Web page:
Translation Studies - Erciyes University

advertisement
Translation Studies
Transfer operations
Pelin Irgin,
Erciyes University
Spring, 2014
1. Transfer operations from
the point of view of the
translator
Classification of TOs was so far
based on
the “technical performance” of the
operation (omission, addition,
narrowing, broadening, etc.),
linguistic (lexical, grammatical,
stylistic) + extra-linguistic (cultural,
historical, geographical, etc.)
differences
Present focus:
translation as a special bilingual
speech activity (characteristics of
code switching  natural losses, the
role of redundancy, the role of the
channel, etc.)
the translator as a professional L
mediator
The main principles followed
by translators as
professional L mediators in
their everyday work
(1) The principle of following the
TL norm
aim = facilitate communication between
two communities who speak different
languages (= mediator role)  translators
develop certain characteristic forms of
behaviour
the translator follows certain general
translation principles:
- to take into consideration the TL reader.
- to must follow the TL norms
- to respect the SL text
(2) The principle of cooperation
translators tend to opt for the more explicit
alternative
explicitation (Blum Kulka 1986; Klaudy 1998a)
= expressing something in the TL text in a
clearer and more open manner, and possibly
with the help of more words than in the SL text
in seeking explicitation, the translator is guided
by the principle of cooperation ( Grice
(1975), because in translation the receiver is
absent)
the translator generally relies less on the
readers' imagination than authors of original
texts do, preferring to "play it safe"  one
means is by using the strategy of explicitation
(3) The principle of following the
translation norm
the translator is not only a mediator, but
also a professional one  he/she has a
profession/trade, with its own rules
the immense translational experience of
previous generations has always been
handed down from one generation of
translators to the next
the principle of following tradition is also
a principle that can guide translators in
their decisions
tradition is sometimes more highly valued
by translators than the TL norm 
existence of a “translation norm” beside
the target language norm
General, specific and
individual transfer strategies
I. General transfer strategies
the general principles (following the
target language norm, the principle of
cooperation, following the translation
norm) imply certain general transfer
strategies
= particular series of transfer
operations carried out consciously to
transform the ST into the TL text
EXPLICITATION
as a general transfer strategy
= “a process which consists of
introducing information into the TL
which is present implicitly in the SL,
but it can be derived from the context
or the situation” (Vinay and Darbelnet,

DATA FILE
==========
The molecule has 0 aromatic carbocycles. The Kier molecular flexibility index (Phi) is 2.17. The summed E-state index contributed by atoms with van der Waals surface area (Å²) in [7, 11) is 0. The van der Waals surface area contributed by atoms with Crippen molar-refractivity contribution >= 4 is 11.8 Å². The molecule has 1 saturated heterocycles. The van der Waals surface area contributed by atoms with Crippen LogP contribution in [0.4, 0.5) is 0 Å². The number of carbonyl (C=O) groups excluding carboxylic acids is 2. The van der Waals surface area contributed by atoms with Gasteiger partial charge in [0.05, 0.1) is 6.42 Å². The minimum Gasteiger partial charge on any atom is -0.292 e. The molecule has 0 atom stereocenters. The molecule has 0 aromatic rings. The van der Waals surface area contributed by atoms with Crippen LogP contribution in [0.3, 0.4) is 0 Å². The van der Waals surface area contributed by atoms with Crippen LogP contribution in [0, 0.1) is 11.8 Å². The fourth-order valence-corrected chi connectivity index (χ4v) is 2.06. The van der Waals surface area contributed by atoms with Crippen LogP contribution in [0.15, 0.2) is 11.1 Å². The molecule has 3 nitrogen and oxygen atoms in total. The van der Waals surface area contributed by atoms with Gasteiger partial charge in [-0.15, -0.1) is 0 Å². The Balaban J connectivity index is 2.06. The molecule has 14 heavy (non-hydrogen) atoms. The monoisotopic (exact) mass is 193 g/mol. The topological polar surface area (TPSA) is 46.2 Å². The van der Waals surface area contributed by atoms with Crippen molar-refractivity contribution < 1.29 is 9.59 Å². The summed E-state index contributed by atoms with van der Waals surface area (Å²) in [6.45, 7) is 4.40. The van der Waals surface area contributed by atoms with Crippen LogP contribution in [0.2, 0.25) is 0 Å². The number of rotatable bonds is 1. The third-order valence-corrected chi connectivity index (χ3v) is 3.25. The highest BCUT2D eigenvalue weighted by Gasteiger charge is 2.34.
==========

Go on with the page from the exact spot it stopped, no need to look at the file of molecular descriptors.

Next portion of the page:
1995, p.352)
Explicitation cont.
Explicitation (implicitation) strategies are
generally discussed together with addition
(omission) strategies;
3 main views:
some regard "addition" as the more generic
and "explicitation" as the more specific
concept (Nida 1964)
others interpret "explicitation" as the
broader concept which incorporates the
more specific concept of "addition"
(Seguinot 1988, Schjoldager 1995)
the two are treated as synonyms by
Englund Dimitrova who uses the terms
"addition-explicitation" and "omissionimplicitation" (Englund Dimitrova 1993).
Blum-Kulka (1986):
examined explicitation systematically
 introduced the term "explicitation
hypothesis" (1986)
Blum-Kulka cont
she explored discourse-level
explicitation (= explicitation connected
with shifts in cohesion and coherence
i.e., overt and covert textual markers in
translation
shifts in cohesive markers can be partly
attributed to the different grammatical
systems of languages, and partly to the
differences in stylistic preferences for
various types of cohesive markers
Blum-Kulka suggests that shifts on the
level of cohesion may change the
general level of the textual explicitness
in the target text:
Blum-Kulka cont. (citation)
“The process of interpretation performed by
the translator on the source text might lead
to a TL text, which is more redundant than
SL text. This redundancy can be expressed
by a rise in the level of cohesive
explicitness in the TL text. This argument
may be stated as "the explicitation
hypothesis", which postulates an
observed cohesive explicitness from SL to
TL texts regardless of the increase
traceable to differences between the two
linguistic and textual systems involved. It
follows that explicitation is viewed here as
inherent in the process of translation.”
(1986, p.19)
Critical remarks on Blum Kulka's
explicitation hypothesis
Seguinot (1988):
finds the definition too narrow: states that
explicitness does not necessarily mean
redundancy
argues that "the greater number of words
in French translation, for example, can be